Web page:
Y khoa, dược - Chapter 9: Nutrition for physical performance

ATP-CP energy system Quick source of ATP Cellular ATP and creatine phosphate Fuel for 3 to 15 seconds of maximal effort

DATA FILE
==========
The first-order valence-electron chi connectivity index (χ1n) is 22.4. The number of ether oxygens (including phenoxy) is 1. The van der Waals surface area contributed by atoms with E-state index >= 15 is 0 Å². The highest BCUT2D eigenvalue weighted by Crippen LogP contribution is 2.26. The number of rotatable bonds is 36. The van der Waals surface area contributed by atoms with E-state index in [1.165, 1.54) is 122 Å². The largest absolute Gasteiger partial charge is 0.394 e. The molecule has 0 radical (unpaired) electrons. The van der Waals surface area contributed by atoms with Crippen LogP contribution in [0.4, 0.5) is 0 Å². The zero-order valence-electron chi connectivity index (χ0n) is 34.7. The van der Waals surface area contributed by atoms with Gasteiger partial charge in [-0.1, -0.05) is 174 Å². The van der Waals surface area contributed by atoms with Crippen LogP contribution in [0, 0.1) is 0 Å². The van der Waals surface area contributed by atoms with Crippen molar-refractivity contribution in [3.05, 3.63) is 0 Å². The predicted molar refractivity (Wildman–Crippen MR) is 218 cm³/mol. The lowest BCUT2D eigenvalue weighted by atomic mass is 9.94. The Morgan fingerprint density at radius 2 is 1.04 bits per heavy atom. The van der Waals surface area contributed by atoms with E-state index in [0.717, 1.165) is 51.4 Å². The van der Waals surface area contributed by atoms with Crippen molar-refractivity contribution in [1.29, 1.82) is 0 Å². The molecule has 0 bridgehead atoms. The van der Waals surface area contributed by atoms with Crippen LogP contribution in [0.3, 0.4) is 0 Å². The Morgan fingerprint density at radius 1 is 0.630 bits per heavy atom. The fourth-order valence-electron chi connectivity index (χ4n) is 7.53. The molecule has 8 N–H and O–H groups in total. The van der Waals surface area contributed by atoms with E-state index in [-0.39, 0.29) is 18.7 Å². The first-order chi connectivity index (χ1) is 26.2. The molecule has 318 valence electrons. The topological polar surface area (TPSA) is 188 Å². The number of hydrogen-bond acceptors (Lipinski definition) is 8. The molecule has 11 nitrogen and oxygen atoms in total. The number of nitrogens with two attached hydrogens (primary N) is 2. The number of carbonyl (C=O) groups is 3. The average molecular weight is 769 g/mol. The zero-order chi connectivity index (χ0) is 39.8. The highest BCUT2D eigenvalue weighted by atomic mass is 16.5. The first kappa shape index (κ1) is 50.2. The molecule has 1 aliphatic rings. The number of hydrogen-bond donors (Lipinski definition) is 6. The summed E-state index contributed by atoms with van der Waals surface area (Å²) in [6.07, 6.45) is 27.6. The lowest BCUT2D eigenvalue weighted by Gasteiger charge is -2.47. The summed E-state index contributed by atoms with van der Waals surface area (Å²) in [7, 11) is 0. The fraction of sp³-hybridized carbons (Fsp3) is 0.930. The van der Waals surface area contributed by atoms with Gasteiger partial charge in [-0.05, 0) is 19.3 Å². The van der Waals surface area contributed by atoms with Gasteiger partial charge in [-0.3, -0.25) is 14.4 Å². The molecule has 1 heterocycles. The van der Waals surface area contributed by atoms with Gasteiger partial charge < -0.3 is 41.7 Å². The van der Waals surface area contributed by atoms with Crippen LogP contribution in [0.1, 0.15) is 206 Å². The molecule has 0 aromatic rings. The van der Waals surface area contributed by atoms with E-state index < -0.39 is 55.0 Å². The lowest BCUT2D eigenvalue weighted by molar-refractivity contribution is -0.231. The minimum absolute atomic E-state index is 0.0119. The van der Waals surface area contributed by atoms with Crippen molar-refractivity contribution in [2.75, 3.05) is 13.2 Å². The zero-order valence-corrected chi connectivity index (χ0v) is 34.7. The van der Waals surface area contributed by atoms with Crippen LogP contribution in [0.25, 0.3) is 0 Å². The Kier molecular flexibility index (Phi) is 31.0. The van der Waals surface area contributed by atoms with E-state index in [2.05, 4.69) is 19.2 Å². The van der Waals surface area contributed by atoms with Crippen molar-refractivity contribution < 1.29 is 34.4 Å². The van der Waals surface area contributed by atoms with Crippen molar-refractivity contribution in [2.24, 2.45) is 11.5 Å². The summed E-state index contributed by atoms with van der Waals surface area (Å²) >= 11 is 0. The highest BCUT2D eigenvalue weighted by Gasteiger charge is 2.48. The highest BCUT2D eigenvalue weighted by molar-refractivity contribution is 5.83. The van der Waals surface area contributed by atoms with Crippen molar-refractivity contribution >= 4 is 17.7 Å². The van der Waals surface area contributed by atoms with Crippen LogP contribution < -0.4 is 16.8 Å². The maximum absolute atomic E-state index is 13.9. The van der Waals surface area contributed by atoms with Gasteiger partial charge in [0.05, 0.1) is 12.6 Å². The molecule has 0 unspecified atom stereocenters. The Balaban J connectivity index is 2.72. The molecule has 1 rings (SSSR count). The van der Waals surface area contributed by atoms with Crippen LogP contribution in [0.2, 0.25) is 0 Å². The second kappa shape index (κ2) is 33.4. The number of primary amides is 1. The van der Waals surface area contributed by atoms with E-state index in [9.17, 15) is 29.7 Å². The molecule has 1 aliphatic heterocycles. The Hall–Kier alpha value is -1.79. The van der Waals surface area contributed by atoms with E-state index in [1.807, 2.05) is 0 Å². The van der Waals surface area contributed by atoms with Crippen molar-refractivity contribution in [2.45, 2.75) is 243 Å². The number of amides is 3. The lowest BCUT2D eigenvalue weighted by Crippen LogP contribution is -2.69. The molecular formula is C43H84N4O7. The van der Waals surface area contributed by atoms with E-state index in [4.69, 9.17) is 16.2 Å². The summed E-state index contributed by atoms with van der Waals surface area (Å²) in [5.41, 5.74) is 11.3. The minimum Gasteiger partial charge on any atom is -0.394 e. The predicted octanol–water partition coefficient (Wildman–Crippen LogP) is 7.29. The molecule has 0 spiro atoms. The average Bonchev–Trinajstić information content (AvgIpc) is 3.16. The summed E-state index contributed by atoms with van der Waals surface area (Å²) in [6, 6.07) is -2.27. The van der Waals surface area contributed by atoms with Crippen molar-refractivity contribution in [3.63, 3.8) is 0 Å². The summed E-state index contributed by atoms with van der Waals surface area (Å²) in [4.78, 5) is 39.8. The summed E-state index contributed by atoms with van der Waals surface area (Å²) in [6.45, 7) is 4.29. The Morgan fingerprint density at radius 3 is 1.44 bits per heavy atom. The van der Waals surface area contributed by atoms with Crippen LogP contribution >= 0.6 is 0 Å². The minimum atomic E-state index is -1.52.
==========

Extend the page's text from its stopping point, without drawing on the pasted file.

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Chapter 9 Nutrition for Physical PerformanceNutrition and Physical Performance“Exercise is medicine”Physical fitnessCardiorespiratory fitnessMuscular strengthMuscular enduranceBody compositionFlexibilityEnergy Systems, Muscles, and Physical PerformanceATP-CP energy systemQuick source of ATPCellular ATP and creatine phosphateFuel for 3 to 15 seconds of maximal effortEnergy Systems, Muscles, and Physical PerformanceLactic Acid Energy SystemBreakdown of glucose to lactic acid (lactate)Doesn’t require oxygenRise in acidity triggers muscle fatigueEnergy Systems, Muscles, and Physical PerformanceOxygen Energy SystemBreakdown of carbohydrate and fat for energyRequires oxygenProduces ATP more slowlyEnergy Systems, Muscles, and Physical PerformanceTeamwork in Energy ProductionAnaerobic systemsAerobic systemsGlycogen DepletionSteady drop for first 1.5 hoursEntirely depleted ~ 3 hoursEnergy Systems, Muscles, and Physical PerformanceEndurance TrainingDecreases reliance on anaerobic systemsExtends availability of glycogenEnergy Systems, Muscles, and Physical PerformanceMuscles and Muscle FibersSlow-twitch fibersFast-twitch fibersRelative proportion determined by geneticsOptimal Nutrition for Exercise PerformanceGeneral recommendations Consume adequate energy to maintain weight and healthDaily weigh-ins are discouragedProtein recommendations 1.2-1.7 g/kgFat intake 20-35% of total energy intakeOptimal Nutrition for Exercise PerformanceGeneral recommendations Risk for micronutient deficienciesAdequate fluid intake before, during and after exercise is importantNo vitamin and mineral supplements are required if athlete consumes adequate energy from various foodsEnergy Intake and ExerciseEnergy needsFuel for trainingMaintain healthy weightSupport growth (if adolescent)May require frequent meals and snacksCarbohydrate and ExerciseHigh-carbohydrate dietsIncrease glycogen storesExtend enduranceCarbohydrate loading60–70% of calories as carbohydrateDecrease exercise intensity prior to competitionCarbohydrate and ExerciseCarbohydrate intake Before exerciseEasily digested foods/beveragesPre-exercise meals and glycemic indexMeasure food to monitor its effects, which can raise blood glucoseCarbohydrate and ExerciseCarbohydrate intake During exerciseSports drinks (4–8% carbohydrate)After exerciseReplenish glycogen stores1 to 1.5 grams carbohydrate per kg both 30 minutes and 2 hours after exerciseDietary Fat and ExerciseFat IntakeMajor fuel source for endurance activitiesHigh-fat diet not neededRecommendationsModerate fat intake: 20–35% of caloriesLimit saturated fat to less than 10% of energyAvoid trans fat as much as possibleProtein and ExerciseProtein RecommendationsAdults: 0.8 grams per kg body weightEndurance athletes: 1.2–1.7 g/kgResistance-trained athletes: 1.6–1.7 g/kgProtein SourcesFoods: lean meats, fish, low-fat dairy, and egg whitesProtein Intake After ExerciseHelps replenish glycogenDangers of high-protein intakeVitamins, Minerals, and Athletic PerformanceB vitaminsNeeded for energy metabolismChoose variety of whole grains, fruits, and vegetablesCalciumNeeded for normal muscle function and strong bonesLow-fat dairy productsAdequate intake may be a problem for femalesVitamins, Minerals, and Athletic PerformanceIronNeeded for oxygen delivery and energy productionAthletes have higher lossesLean red meats, vegetables, and enriched grainsOther trace mineralsCopper and zincAvoid high-dose supplementsFluid Needs During Extensive ExerciseExercise and fluid lossIncreased losses from sweatIncreased with heat, humidityRisk for dehydrationHydrationAdequate fluids before, during, after exerciseWater vs. sports drinksDurationIntensityEnvironmental factorsFluid Needs During Extensive ExerciseNutrition Needs of Youth in SportsPriority on growth and developmentMeals/snacks both before and after exerciseCaution: High tolerance for exercise in heatNutrition Supplements and Ergogenic AidsInclude products and practices thatProvide caloriesProvide vitamins and mineralsContribute to performance and enhance recoveryAre believed to stimulate and maintain muscle growthNutrition Supplements and Ergogenic AidsRegulation and concerns about dietary and herbal supplementsBypass FDA safety and effectiveness regulationsPossibility of product contaminationNutrition Supplements and Ergogenic AidsConvenience supplementsMeal replacements, ready-to-drink supplements, energy bars, etc.Weight-gain powdersAdd an extra 500–1,000 calories/dayAmino acidsHMB, glutamineCoenzyme Q10CreatineNutrition Supplements and Ergogenic AidsCreatineAntioxidantsCaffeineEphedrineSodium bicarbonateChromiumIronGreen tea extractWeight and Body CompositionWeight gainIncrease muscle and reduce fatWeight lossLose fat and maintain muscleAvoid dangerous weight-loss practices

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